Maybe my son’s birth mom would have kept him if she had had more support. It’s a thought that haunts me. And it’s a thought that has led me to be a foster parent.
My son Silent One was adopted out of international foster care at age six. His birth father had died and Soledad, his birth mom, determined she couldn’t feed all of her children and keep them safe from rampant gang violence. In an act of love so powerful that it humbles me every time I think of it, she chose to find a new family for Silent One so he could live. I know this story, because I talked to Soledad, talked to the social worker, and talked to Silent One.
But about a year after we brought Silent One home, the adoption agency we used was shut down by the U.S. Department of State under charges of coerced relinquishments of children. In other words, they said the agency was part of a group that were paying poor women to give up their babies and maybe even taking their babies. The investigation revealed that this didn’t apply to Silent One’s case, thank God! The story of why Silent One came into foster care was all too true.
It made me think, though. Here in the United States, we have social safety nets. We have welfare, WIC, free school breakfasts and lunches, free education, housing subsidies, medicare, etc. If you don’t have those resources available, perhaps you are more likely to choose to relinquish your child. Not because you want to find adoptive parents for your children, but because you don’t have the resources necessary to keep them yourself.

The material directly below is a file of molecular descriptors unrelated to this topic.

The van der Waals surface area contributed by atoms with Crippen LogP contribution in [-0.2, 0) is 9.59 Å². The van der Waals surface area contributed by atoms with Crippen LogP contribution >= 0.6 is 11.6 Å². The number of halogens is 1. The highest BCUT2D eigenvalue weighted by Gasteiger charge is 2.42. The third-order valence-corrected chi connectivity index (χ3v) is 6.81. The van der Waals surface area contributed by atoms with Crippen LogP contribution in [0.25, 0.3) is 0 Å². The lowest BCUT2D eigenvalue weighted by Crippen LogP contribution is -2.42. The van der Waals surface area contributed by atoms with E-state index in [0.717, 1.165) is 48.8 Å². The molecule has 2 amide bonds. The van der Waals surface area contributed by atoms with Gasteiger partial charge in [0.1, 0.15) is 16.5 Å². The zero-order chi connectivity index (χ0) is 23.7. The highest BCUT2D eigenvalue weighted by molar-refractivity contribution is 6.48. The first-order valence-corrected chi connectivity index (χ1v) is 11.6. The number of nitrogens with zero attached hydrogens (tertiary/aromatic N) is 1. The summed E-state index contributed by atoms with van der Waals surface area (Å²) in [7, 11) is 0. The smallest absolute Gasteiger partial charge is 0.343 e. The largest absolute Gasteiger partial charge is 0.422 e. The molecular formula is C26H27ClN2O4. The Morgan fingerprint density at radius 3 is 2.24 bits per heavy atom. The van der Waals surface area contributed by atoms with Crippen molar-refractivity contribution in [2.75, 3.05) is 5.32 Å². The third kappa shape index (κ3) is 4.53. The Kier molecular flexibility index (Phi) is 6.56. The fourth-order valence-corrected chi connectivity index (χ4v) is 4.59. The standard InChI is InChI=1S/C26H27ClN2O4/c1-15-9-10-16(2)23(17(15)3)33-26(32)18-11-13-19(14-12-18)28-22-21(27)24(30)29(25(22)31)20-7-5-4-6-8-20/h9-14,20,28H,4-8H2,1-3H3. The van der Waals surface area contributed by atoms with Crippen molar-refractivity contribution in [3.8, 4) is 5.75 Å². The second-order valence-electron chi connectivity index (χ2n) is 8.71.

If there is a chance for a family to be together, that’s what I want to work towards. I want to keep moms and dads and brothers and sisters together as family. And when all avenues are exhausted for keeping children with their parents, I want to be there to provide a new home.
Foster care is about doing exactly that. As a foster parent, I am helping that family in their last ditch efforts to stay together. I am providing a safe and loving home for children while their parents work to kick their addictions, find jobs, do their jail time, get treatment for mental illness, learn better parenting skills, or do whatever else it takes to make their home a safe place for their children. It’s my job to not just care for the children entrusted to my temporary care, but to be a support for their parents, too. If I ever adopt again, I want to know that every assistance has been offered to the birth family. God knows the foster care system isn’t perfect, but it does try to keep families together and, when that’s no longer possible, to find adoptive homes for kids who need homes.
In my book, that makes foster care one of the most ethical ways to adopt.